When creating new content for your textbook to address specific learning outcomes or other pedagogical elements of your course, you may not have to start from scratch. Start by exploring existing openly licensed content and if possible, adapt it to meet your needs.
The Accessibility for Ontarians with Disabilities Act, 2005 (AODA) is provincial legislation created with the intent of achieving accessibility for Ontarians with disabilities by 2025, in five areas. Pertinent to educators Section 12: 'Accessible formats and communication supports', requires that:
'[E]very obligated organization shall upon request provide or arrange for the provision of accessible formats and communication supports for persons with disabilities'.
TIP: Plan ahead - Pressbooks, Queen’s Open Textbook editing and publishing platform, provides a set of pre-made box features that you can use to structure your chapters (see below)
References and citation style:
Develop a Style Guide
Establish a consistent style guide for your content, specifying the citation style, use of punctuation, font type and size, use of numbering, layout etc. See:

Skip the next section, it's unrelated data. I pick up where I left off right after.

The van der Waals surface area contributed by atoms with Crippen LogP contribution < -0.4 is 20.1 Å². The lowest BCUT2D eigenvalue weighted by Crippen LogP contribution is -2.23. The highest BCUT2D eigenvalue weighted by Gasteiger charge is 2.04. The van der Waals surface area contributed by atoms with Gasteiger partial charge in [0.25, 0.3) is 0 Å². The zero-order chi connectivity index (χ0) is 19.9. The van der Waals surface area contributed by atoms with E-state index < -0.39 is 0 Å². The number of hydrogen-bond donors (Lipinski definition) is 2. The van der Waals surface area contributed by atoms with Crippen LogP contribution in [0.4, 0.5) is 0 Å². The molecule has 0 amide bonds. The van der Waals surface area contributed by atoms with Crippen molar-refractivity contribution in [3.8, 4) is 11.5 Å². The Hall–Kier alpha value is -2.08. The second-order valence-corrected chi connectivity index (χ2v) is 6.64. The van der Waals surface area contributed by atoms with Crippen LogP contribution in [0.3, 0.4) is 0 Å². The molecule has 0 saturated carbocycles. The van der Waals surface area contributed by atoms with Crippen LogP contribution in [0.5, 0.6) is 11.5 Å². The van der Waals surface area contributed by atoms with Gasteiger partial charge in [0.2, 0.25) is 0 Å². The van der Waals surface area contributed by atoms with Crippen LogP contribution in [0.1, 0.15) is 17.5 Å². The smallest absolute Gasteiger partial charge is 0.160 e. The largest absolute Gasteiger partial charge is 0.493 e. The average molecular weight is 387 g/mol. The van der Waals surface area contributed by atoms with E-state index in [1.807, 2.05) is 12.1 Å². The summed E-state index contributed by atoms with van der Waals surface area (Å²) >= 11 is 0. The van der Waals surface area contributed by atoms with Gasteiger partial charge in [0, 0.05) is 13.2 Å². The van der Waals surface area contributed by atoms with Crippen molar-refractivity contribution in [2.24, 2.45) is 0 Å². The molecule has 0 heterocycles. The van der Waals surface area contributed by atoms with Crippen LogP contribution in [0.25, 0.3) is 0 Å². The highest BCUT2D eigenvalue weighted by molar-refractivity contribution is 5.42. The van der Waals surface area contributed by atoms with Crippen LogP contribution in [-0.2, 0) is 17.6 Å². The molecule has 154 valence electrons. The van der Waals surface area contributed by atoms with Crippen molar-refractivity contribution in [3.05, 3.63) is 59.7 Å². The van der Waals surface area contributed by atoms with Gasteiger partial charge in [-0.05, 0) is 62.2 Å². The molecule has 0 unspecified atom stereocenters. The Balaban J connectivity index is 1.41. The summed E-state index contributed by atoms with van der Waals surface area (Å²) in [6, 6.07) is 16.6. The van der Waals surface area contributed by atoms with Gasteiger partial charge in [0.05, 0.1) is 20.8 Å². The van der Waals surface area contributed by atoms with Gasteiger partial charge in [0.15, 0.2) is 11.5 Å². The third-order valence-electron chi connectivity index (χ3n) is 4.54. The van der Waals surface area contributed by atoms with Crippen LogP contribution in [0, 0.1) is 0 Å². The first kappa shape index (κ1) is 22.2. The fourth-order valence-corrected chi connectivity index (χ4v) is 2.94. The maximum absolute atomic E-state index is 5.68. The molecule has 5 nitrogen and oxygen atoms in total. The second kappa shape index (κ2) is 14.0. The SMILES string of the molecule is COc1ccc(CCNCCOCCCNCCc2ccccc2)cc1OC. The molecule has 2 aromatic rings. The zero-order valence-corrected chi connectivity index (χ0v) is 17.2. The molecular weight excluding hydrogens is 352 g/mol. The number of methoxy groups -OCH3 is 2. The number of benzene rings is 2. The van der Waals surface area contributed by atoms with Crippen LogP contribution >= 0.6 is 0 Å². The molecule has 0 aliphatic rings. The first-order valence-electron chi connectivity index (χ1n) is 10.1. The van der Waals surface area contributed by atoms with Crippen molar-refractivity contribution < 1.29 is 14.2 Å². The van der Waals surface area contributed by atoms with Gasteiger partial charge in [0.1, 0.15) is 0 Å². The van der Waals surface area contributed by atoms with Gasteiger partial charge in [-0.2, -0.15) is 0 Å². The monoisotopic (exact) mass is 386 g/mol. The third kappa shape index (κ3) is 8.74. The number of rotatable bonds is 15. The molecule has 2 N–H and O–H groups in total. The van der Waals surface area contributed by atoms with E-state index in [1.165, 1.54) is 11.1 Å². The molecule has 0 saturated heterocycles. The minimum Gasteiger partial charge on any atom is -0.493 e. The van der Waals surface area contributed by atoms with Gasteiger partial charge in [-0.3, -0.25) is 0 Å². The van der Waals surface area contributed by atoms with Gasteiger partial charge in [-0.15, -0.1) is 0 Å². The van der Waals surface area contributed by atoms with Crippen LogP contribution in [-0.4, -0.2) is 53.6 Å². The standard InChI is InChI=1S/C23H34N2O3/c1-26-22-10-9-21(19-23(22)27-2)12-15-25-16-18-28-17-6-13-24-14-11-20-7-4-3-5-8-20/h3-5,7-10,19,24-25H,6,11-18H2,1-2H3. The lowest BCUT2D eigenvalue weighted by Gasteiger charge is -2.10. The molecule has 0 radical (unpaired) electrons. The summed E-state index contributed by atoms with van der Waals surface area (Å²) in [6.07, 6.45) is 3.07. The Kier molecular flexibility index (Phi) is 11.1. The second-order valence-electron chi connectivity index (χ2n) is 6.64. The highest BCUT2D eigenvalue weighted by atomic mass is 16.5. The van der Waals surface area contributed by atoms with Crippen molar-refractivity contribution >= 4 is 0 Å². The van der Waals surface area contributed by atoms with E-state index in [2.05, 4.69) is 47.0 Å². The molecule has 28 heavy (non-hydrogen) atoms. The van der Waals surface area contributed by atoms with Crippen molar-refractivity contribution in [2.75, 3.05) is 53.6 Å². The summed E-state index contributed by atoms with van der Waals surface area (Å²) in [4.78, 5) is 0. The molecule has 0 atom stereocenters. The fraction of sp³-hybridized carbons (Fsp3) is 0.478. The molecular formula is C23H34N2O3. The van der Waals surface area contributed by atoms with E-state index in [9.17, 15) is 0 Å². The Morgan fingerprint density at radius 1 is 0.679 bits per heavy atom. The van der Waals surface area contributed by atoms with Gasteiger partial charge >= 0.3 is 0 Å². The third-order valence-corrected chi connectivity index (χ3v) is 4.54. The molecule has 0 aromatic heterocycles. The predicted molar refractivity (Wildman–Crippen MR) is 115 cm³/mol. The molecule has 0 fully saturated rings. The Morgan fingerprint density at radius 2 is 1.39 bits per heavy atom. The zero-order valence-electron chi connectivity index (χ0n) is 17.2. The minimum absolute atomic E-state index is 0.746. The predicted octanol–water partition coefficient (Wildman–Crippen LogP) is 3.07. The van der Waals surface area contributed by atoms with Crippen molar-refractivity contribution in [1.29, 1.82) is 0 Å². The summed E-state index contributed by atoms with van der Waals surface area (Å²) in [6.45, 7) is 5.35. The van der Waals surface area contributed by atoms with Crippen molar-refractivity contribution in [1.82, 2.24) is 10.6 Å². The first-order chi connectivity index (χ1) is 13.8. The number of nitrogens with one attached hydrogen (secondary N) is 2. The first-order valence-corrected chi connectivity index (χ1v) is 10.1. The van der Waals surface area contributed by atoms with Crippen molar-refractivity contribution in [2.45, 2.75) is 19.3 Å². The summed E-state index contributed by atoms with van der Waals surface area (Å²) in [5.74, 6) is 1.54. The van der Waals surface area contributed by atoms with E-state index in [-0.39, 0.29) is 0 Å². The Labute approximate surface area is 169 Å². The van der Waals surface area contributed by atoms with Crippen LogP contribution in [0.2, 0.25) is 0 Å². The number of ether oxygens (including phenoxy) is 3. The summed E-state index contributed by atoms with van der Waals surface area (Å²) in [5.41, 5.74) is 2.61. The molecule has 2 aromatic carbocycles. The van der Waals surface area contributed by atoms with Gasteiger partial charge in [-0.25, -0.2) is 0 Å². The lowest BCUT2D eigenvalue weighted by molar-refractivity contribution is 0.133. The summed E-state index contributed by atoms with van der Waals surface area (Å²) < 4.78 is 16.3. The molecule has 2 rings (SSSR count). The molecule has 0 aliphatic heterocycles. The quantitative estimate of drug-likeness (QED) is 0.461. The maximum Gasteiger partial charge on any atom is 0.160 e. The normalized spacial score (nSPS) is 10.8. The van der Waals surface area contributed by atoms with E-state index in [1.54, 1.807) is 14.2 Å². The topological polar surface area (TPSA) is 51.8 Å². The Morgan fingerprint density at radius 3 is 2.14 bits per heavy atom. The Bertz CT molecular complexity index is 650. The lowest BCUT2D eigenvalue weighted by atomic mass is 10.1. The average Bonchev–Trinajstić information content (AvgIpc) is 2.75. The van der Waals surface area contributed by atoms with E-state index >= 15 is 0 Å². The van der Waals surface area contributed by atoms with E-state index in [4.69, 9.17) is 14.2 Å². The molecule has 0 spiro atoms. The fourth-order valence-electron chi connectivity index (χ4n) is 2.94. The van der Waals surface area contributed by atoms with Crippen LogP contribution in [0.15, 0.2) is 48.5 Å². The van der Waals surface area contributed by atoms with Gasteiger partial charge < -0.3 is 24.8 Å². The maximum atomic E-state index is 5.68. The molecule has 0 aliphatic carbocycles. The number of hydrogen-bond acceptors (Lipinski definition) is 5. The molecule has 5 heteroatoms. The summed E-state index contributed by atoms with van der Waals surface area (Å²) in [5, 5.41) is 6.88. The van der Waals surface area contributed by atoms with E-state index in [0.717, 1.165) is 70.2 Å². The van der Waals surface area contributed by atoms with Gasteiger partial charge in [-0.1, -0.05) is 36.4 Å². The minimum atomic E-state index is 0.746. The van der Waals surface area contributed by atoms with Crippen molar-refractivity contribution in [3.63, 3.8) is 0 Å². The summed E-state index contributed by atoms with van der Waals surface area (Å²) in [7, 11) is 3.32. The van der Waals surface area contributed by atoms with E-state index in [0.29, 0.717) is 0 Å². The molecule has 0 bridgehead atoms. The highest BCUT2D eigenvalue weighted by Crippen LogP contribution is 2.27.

Prepare Your Content for Upload to Pressbooks
Pressbooks, Queen's Open Textbook editing and publishing platform (a province-wide partnership with eCampus Ontario), provides a set of pre-made box features that you can use to structure your chapters:
Copyeditors add an important element to the creation or revision of a textbook. They provide an objective set of eyes that ensures grammar and spelling are correct, the style is consistent (see Style Guide), and that the book’s language will be suitable and understandable to the students reading it.
While the basic rules of copy editing apply whether working on a traditional or open textbook, there are some key differences. When working with a copy editor or other collaborators on an open textbook, keep the following in mind: